YAM Class Notes: July/August 2018

YAM Class Notes: July/August 2018

I looked at last year’s notes for this period and saw I’d referred to the spring of 2017 as “fickle,” which seems to suit the spring of 2018 as well. Hopefully we will see some spring before summer sets in. Happily, it has been an active spring for class lunches, thanks to Jeff Miller and classmate sponsors. Jeff provided a summary along with his own news: “On April 10, Bruce Alexander and I hosted a class lunch at Mory’s with 13 in attendance from various points of the compass including New York, Massachusetts, Rhode Island, and of course Connecticut. While we enjoyed our lunch in the Ingham Room, named for our very own Jonathan Ingham, Bruce described the just-issued report of the CT Commission on Fiscal Stability and Economic Growth, which he had served on to investigate how to improve the state’s dire financial situation. Needless to say, there are no easy answers to that question. On April 17 Susanne and I attended another class lunch in Palm Beach, cohosted by Stan Trotman and Peter Conze. During lunch, attended by 12 classmates and spouses and friends, Peter reported on his work for Guardians of Martin County, a preservation nonprofit which he leads. Martin County is undeveloped relative to the rest of Florida, and the pro-growth forces threaten to intrude in many ways, including housing projects and high-speed railroads, so Peter is a busy guy these days. And finally, on May 2, Burt Haimes hosted another class lunch at the Friars Club in New York City. Ten classmates, myself included, attended and enjoyed an excellent repast in the main dining room. Thanks to Burt for organizing a lovely event. Another lunch is scheduled for June 13 in Washington, DC, sponsored by Bill Crosby and Bill Nelson.”

Jeff also reported: “On April 13, Susanne and I joined Joel and Barbara Papernik and Earl and Deborah Potter at the New York Museum of Modern Art for its Modern Matinee series showing of The Cowboy and the Lady, a 1938 classic starring Gary Cooper and Merle Oberon and directed by Earl’s father, H. C. Potter. After the film, Earl answered questions from the audience about the film, his father’s career, and the experience of growing up in the midst of Hollywood royalty, his own mother-in-law being Joan Fontaine.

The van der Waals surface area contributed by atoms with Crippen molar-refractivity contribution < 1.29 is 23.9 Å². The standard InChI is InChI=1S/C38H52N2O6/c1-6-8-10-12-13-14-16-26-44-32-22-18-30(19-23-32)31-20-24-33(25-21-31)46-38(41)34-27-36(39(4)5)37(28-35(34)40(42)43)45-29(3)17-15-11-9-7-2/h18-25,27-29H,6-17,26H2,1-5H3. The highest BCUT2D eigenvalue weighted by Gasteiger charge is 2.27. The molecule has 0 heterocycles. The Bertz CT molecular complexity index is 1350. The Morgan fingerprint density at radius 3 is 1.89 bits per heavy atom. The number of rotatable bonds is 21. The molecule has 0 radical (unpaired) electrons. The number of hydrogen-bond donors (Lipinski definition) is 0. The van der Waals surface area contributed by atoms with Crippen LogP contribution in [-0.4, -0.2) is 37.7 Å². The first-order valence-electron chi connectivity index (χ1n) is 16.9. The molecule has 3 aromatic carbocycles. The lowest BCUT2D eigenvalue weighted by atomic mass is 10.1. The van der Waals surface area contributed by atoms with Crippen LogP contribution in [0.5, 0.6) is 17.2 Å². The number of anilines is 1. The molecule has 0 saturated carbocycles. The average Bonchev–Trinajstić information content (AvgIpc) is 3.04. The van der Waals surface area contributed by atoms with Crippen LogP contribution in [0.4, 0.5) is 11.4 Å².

You likely will already have heard that Bruce Alexander is retiring as Yale’s vice president for New Haven and state affairs and campus development. President Salovey issued a lengthy statement of Bruce’s myriad contributions in this role, beginning with: “In a remarkable 20 years of service to this university, Bruce has played a major role in the revitalization of New Haven, helped shape and steward our campus, and built valuable partnerships with local and state communities.” He also noted that Bruce has agreed to stay at the university on a part-time basis to work on special projects. For those of you who never or infrequently visit New Haven, Bruce’s efforts have transformed every aspect of the campus and the city—a truly remarkable legacy of which we can all be extremely proud.

Brief notes: Felix von Moschzisker posted a picture of one of his sculptures on Facebook with the note: “So far I have made about 40 of these structures. All different sizes. This one is about 34 inches long. It is called Jealous Girlfriend.” After posting a very thoughtful summary of his return to physical fitness after having a stent inserted, Dennis Mack reported on his and Robert’s upcoming travels: “We’re not only going to Portland, Maine (for the mini-reunion), but also to Portland, Oregon, where we will stay with Carl Farrington; Seattle, Washington, where we will attend a jazz performance of Mal Harris; Orinda, California, where we will stay with Karl Schonborn and get together with Dale Freeman; and Boonville, California, where we will stay with David Hopmann. It is part of a road trip from Yosemite to Seattle.” And from Canada, Marshall Hoke wrote that “Life is full of cross country skiing, hiking and canoeing in the wilderness, gardening, volunteering, spending time with kids and their kids. Visitors are welcome to stop and stay.”

In April, at the invitation of Bob and Mary Rounsavall, Donna and I joined Stan and Susie Trotman at the Gulfstream Club to hear David Roscoe present a fascinating overview of artificial intelligence (AI). Also in attendance were Bill and Terry Parsons. David has recently stepped down after many years as chair of the Hastings Center, during which time he became intrigued with AI and joined a prestigious group of tech leaders discussing the future implications of AI. David has graciously agreed to be our speaker at the next class dinner for an updated reprise of his talk—a fascinating and somewhat frightening topic. I encourage you all to attend on October 26 at the Yale Club of New York City.

Reminders: Portland/Coast of Maine mini-reunion October 2–5; class dinner October 26.